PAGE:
"Tough liberal'' and "nice conservative'' sound like oxymorons. They defy political stereotypes. But the ideal Democratic candidate is a tough liberal. And the ideal Republican candidate is a nice conservative. Hillary Clinton and Jeb Bush are aiming to meet those standards.
The stereotype of a liberal is weak and indecisive. George McGovern was "a thousand percent'' behind his running-mate until he dropped him from the ticket. Walter Mondale got pushed around by the special interests. Michael Dukakis rode in a tank. Barack Obama meets with defiance from his own party.
We used to have plenty of tough liberals. Harry Truman fired Gen. Douglas MacArthur for insubordination. John Kennedy stood up to the Soviets in the Cuban missile crisis. Defy LBJ, and you'd probably wake up in the morning missing an important body part.
Hillary Clinton aims to revive the tough liberal image. She describes herself as a "fighter,'' just as she did when she first ran for President in 2008. "If you know one thing, when I say I will fight for you, I will,'' she said in Ohio that year.
Clinton mocked Obama, telling voters in Rhode Island, "Now I can stand here and say, 'Let's just get everybody together. Let's get unified. The sky will open. The light will come down. Celestial choirs will be singing. And everyone will know we should do the right thing and the world will be perfect.''' She added, "Maybe I have just lived a little too long, but I have no illusions about how hard this is going to be.''
She won't mock Obama in 2016. But the contrast will be implicit. A Clinton supporter in Iowa put it this way: "Obama's quiet, a studious person, a wonk, a constitutional lawyer. Hillary is more of an activist. And you need an activist when you have a Congress that puts obstacles in your way. An activist doesn't stop trying.''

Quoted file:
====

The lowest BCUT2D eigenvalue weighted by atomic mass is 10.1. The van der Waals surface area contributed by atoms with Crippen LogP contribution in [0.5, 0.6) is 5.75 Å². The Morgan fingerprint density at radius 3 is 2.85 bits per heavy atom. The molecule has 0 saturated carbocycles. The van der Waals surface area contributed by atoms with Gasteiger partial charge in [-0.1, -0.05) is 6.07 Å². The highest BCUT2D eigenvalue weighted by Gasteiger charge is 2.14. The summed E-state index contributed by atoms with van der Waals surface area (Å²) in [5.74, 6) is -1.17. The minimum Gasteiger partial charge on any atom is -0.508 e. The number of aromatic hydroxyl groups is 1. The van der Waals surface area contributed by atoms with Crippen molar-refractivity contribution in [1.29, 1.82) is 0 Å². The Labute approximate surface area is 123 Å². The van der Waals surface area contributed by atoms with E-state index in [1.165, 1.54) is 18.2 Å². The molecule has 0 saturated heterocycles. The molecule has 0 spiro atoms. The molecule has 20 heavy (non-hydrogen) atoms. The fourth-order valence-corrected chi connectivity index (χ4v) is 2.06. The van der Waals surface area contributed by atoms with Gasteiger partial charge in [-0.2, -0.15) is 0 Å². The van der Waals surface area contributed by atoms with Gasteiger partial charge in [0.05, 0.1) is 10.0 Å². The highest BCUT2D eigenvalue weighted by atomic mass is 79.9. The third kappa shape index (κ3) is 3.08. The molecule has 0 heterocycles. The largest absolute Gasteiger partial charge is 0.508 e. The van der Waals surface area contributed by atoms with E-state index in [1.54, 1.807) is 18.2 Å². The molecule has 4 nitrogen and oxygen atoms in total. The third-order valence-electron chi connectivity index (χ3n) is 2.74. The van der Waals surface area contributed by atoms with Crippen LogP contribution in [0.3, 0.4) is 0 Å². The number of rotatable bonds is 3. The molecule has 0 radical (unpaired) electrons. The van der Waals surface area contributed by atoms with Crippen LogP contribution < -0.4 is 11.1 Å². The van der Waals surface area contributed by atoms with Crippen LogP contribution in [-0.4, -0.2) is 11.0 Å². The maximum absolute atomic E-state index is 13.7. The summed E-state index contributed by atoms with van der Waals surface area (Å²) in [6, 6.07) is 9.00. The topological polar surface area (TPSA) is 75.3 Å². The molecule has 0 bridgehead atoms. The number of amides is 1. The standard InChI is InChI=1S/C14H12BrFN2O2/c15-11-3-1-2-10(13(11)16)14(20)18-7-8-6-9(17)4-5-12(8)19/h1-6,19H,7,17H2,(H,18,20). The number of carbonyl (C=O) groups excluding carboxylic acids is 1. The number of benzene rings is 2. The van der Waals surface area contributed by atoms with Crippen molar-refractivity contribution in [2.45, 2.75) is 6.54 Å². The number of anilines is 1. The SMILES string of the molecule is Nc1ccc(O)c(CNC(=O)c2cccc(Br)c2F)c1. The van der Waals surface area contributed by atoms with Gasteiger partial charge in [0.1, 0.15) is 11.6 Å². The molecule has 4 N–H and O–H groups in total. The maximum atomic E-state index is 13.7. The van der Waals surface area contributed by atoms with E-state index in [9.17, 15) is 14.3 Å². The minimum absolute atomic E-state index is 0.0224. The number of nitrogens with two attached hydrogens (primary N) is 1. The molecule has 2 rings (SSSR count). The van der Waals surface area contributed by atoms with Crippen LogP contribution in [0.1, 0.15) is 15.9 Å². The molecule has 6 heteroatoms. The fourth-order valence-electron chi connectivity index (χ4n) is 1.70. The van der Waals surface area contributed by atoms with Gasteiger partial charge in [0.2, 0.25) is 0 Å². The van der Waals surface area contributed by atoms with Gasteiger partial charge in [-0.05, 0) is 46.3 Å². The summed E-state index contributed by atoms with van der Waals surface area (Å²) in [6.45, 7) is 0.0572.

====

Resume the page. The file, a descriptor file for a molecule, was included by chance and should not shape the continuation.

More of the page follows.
Clinton's campaign video is labeled "Fighter.'' It opens with her saying, "What is a fighter? To me, a fighter is someone who won't give up.'' Clinton proved it in 2008 by staying in the race until the very end. She risked being criticized for stubbornness. Instead, she won admiration for fortitude.
The stereotype of a conservative is mean and nasty. Rush Limbaugh, Newt Gingrich, Dick Cheney and Ted Cruz are not known for their generosity of spirit. But Ronald Reagan was. Reagan was not a hater. He came across as a nice guy who wouldn't start a war or throw old people out in the snow, despite the harsh things he sometimes said.
George W. Bush ran as a nice guy in 2000. Remember the "compassionate conservative''? Voters found Bush more likable than Al Gore. He turned out to be brash and reckless. His brother Jeb is trying to run as the real compassionate conservative. At his announcement speech, Jeb talked about "a nation filled with charitable hearts.'' He called for "growth that lifts up the middle class -- all the families who haven't gotten a raise in 15 years.''
Bush is no moderate. He opposes same-sex marriage, but he does it using the language of tolerance: "We should not push aside those who believe in traditional marriage.'' Bush argues for "charitable hearts'' as the alternative to big government: "We can shut down government if we all acted on our sense of consciousness about helping others.''
Bush is distrusted by hard-line conservatives because he favors legal status, but not a path to citizenship, for illegal immigrants. Rather than change his position to meet the demands of Republican primary voters, he tries to make a virtue out of necessity, saying, "I'm not going to change who I am.''
Liberals tend to go for inspirational figures like Obama. They worry that Clinton is too hawkish and too close to big business. Bernie Sanders is likely to create a sensation early in the 2016 campaign by doing "better than expected'' in Iowa and New Hampshire. The Iowa contest is a caucus, and caucuses are low-turnout events often dominated by activists. And Sanders is well known in New Hampshire. He comes from Vermont, right next door.
Conservatives tend to go for tough guys, not guys who advertise their "charitable hearts.'' Bush is unlikely to do well in the Iowa caucuses. New Hampshire Republicans sometimes show an anti-establishment streak, as they did in 1996 when Pat Buchanan beat Bob Dole in the New Hampshire Republican primary. Nevertheless, both Bush and Clinton will have the resources to come roaring back on Super Tuesday, March 1, when twelve contests are scheduled.
A Clinton vs. Bush election sounds boring. But a tough liberal versus a nice conservative? That could be interesting: a race between two oxymorons.
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